This summary report, the first of its kind, addresses the various types of debts that people released from prisons and jails typically owe their victims, their families, and various criminal justice agencies.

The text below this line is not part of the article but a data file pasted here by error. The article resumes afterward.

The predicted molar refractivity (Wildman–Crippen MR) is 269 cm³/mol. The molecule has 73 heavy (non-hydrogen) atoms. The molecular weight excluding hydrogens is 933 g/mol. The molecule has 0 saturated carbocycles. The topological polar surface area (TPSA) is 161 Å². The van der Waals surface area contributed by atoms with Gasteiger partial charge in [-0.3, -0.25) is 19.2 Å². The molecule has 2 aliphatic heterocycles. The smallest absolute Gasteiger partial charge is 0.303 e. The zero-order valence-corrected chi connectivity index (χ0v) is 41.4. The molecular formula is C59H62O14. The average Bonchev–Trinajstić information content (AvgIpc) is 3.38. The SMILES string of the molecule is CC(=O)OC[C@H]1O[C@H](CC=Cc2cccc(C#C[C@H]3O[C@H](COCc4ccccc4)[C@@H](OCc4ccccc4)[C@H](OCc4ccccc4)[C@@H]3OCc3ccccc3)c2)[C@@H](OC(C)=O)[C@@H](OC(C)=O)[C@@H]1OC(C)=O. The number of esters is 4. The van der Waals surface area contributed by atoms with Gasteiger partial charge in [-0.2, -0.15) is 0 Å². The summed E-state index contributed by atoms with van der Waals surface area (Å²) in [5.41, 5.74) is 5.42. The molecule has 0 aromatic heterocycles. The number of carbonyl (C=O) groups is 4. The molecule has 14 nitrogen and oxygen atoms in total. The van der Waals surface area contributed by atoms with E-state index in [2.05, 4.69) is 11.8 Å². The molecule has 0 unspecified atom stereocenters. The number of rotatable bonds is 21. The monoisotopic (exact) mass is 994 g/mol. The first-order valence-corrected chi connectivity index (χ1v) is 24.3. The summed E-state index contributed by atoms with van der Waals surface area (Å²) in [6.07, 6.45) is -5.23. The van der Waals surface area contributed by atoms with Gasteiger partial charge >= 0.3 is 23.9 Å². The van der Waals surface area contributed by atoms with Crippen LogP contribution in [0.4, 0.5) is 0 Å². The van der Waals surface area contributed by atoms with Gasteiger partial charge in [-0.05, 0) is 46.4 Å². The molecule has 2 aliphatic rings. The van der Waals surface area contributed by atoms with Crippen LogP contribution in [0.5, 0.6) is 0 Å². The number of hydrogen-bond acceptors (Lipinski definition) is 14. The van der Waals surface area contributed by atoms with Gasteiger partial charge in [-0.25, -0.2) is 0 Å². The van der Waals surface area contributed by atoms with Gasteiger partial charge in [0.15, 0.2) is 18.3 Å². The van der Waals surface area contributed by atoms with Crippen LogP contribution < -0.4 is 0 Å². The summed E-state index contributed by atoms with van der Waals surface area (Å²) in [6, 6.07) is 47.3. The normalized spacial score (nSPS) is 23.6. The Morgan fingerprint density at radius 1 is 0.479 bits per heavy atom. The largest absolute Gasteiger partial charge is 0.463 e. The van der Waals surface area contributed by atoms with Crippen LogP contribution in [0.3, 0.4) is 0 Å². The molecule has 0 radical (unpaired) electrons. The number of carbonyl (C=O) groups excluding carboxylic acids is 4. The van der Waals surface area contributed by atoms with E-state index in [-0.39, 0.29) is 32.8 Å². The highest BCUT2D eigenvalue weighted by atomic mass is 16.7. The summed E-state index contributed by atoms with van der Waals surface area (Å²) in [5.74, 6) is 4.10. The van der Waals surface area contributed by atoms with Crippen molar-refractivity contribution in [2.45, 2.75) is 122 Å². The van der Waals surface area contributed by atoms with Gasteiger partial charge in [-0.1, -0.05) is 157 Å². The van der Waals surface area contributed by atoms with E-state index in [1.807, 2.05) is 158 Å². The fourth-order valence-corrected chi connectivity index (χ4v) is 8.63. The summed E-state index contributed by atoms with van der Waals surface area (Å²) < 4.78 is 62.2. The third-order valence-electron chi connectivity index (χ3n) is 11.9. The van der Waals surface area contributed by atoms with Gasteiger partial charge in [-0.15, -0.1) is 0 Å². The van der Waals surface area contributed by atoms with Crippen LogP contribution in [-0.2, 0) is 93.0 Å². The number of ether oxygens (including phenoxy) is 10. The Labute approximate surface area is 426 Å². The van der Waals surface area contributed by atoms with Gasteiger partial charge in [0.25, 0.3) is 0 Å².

This summary provides an overview of the full report, including highlights of relevant research, policies that should guide an initiative to improve the likelihood that people released from prisons and jails or under criminal justice supervision will meet their court-ordered financial obligations, and practical recommendations for implementing these policies. It also includes examples from a variety of cities, counties, and States that may provide useful ideas for other policymakers to tailor to their jurisdictions. Research shows that many individuals released from prisons or jails have a substantial amount of debt, including supervision fees, court costs, victim restitution, and child support. These individuals typically have insufficient resources to pay their debts; and victims, families, and criminal justice agencies often compete for a share of the small payments these ex-inmates can make. Within units of State and local governments, policies that govern the collection of fines, fees, restitution, and child support often conflict with one another, making it difficult for ex-inmates to meet their financial obligations. Ex-inmates' inability to meet their financial obligations can contribute to their reincarceration based on failure to meet the financial portion of probation supervision requirements. The report recommends that States and localities coordinate, and ideally integrate, agencies' policies, procedures, and information systems so that the fines, fees, surcharges, and restitution orders for each person sentenced to prison or jail are consolidated. Child support and victim restitution should be prioritized. Child-support enforcement policies should be enacted to encourage ex-inmate parents to maintain legitimate employment that will help them provide long-term support to their children. 28 notes